On Monday, students will again fill the campuses at North Georgia College & State University and Gainesville State College, and faculty will again open their office doors and take to the white board for another semester.
But student and faculty are likely to notice something different: covered signs that once bore the name and logo of the individual campuses.
They won’t have to wait long to get a peek at the new campus adornments.
On Tuesday, the Board of Regents of the University System of Georgia will likely give its final stamp of approval for the University of North Georgia, the institution that will form from the mandated consolidation of North Georgia and Gainesville State.
At that time, the school will unveil its new signage, launch its updated website and officially begin the age of UNG. So each school still has at least one more day of pure independence.
“There has been an enormous amount of work put into this venture at every level and on each campus spanning from students, faculty, staff and community members,” said Kate Maine, spokeswoman for North Georgia. “It’s exciting for us to reach this stage, but internally we know there’s a lot of work to be done over the next few months to realize the potential of this.”
The consolidation, announced by the system in August 2011, will merge the two schools under one banner. But officials said each campus will still maintain the same feel.
“As far as the day-to-day operations, I don’t think there’s going to be very many big changes,” said Robert Guyton, Gainesville State’s faculty senate chairman. “But it’s really just going to provide more opportunities for the faculty to have professional growth and more opportunities for our students to reach their goals.”
The Gainesville campus, which has traditionally been a two-year stop for students, is slated for more four-year degree programs in the coming years. The flagship Dahlonega campus will still maintain its Corps of Cadets and traditional four-year degree programs.
The transition for students seeking a bachelor’s degree once they complete an associate’s degree will be more streamlined as it becomes an internal move; before, students had to transfer.
“For the students, now, it means hopefully they will not have to transfer to a four-year school and stay in the Gainesville area if they want to complete their college education,” said Douglas Young, a political science professor at Gainesville State. “As prestigious of a degree as we have always offered from Gainesville State College, a think a degree from a university — the University of North Georgia — will be even more prestigious. I think there are several advantages for students.”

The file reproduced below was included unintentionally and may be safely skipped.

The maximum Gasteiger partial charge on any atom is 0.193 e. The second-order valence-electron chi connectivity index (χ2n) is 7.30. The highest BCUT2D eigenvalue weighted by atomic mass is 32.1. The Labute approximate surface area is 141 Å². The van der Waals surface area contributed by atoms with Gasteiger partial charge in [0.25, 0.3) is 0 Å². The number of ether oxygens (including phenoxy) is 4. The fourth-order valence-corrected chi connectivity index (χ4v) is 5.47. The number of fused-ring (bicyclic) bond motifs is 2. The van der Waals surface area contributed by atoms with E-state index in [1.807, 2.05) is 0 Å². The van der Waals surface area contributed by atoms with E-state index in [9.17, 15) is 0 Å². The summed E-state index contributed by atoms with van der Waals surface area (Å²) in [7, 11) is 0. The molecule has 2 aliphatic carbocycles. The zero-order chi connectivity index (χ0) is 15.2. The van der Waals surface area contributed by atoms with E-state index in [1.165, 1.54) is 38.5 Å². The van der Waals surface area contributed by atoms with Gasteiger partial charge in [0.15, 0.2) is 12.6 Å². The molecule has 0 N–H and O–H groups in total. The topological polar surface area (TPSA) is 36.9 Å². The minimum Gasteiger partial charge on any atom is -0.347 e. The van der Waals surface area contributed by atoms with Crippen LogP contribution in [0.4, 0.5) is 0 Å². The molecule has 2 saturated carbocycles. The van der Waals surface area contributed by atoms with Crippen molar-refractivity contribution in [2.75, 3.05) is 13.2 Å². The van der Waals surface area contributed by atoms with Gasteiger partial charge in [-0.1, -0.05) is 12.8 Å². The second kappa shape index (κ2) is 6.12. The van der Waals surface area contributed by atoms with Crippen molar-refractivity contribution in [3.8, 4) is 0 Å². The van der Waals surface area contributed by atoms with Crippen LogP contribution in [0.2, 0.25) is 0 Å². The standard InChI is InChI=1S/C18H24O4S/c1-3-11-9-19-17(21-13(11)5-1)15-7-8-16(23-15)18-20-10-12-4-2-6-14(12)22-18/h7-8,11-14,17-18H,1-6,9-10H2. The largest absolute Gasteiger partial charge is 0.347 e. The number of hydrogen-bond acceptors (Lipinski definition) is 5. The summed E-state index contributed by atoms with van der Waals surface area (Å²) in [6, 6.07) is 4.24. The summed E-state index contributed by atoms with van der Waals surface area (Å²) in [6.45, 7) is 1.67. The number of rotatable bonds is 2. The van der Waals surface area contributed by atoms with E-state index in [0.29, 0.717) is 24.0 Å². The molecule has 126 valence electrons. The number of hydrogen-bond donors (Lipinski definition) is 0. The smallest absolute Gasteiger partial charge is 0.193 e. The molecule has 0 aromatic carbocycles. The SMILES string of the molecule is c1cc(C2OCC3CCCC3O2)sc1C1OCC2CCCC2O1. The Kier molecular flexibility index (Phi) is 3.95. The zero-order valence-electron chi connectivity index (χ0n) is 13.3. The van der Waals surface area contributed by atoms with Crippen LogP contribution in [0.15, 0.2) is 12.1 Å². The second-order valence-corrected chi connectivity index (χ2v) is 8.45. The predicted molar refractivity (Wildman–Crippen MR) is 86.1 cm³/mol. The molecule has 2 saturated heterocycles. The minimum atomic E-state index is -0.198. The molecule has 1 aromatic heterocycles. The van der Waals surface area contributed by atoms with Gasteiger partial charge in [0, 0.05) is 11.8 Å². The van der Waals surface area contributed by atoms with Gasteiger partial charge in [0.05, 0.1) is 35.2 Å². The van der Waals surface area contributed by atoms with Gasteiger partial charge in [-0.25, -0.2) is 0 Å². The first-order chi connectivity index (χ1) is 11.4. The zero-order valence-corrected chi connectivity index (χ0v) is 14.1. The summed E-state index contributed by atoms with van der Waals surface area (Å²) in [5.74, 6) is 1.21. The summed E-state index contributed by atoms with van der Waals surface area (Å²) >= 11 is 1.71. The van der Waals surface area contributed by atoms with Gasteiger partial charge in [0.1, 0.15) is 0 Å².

Brittany Bailey couldn’t agree more. She is a senior at Gainesville State and is one semester away from earning her bachelor’s degree with a major in applied environmental spatial analysis.
“I’m extremely excited to be getting a degree from a university instead of a state college because I think I’ve done university-level work to earn it,” Bailey said. “I feel like the education we’re (currently) getting is right there on par with any university.”
But the benefit, some say, does not apply only to students. Professors likely will have access to an expanded variety of subjects, including upper-level courses that may have not been previously offered,– especially in Gainesville.
“I think, as a faculty member, I, too am really blessed by this merger,” Young said. “As prestigious an institution as Gainesville State has been, and as proud as I have been to be a professor, I think I’ll be even prouder to be a University of North Georgia professor.”
The administrative hierarchy of each campus will blend and the head of a department, which spans multiple campuses, could be miles away.
Professors said there are likely to be some kinks to work out initially, but the majority of the faculty is “optimistic.”
“Anytime there’s change, people are nervous, but I think we’re very optimistic about what’s coming up,” Guyton said. “We’ve had a good experience working with our counterparts at NGCSU and we’re looking forward to the challenges ahead.”
The two schools will remain financially independent until the end of the fiscal year when it “makes sense” to blend that aspect of the institution. But to reach a point where the UNG identity can be displayed and ideally accepted throughout the campuses represents a big step for the institution and its officials.
“To be able to get beyond that step will be helpful to everyone,” Maine said. “We’re excited to reach this point and celebrate the hard work that everybody’s put into this venture and begin to create a united community.”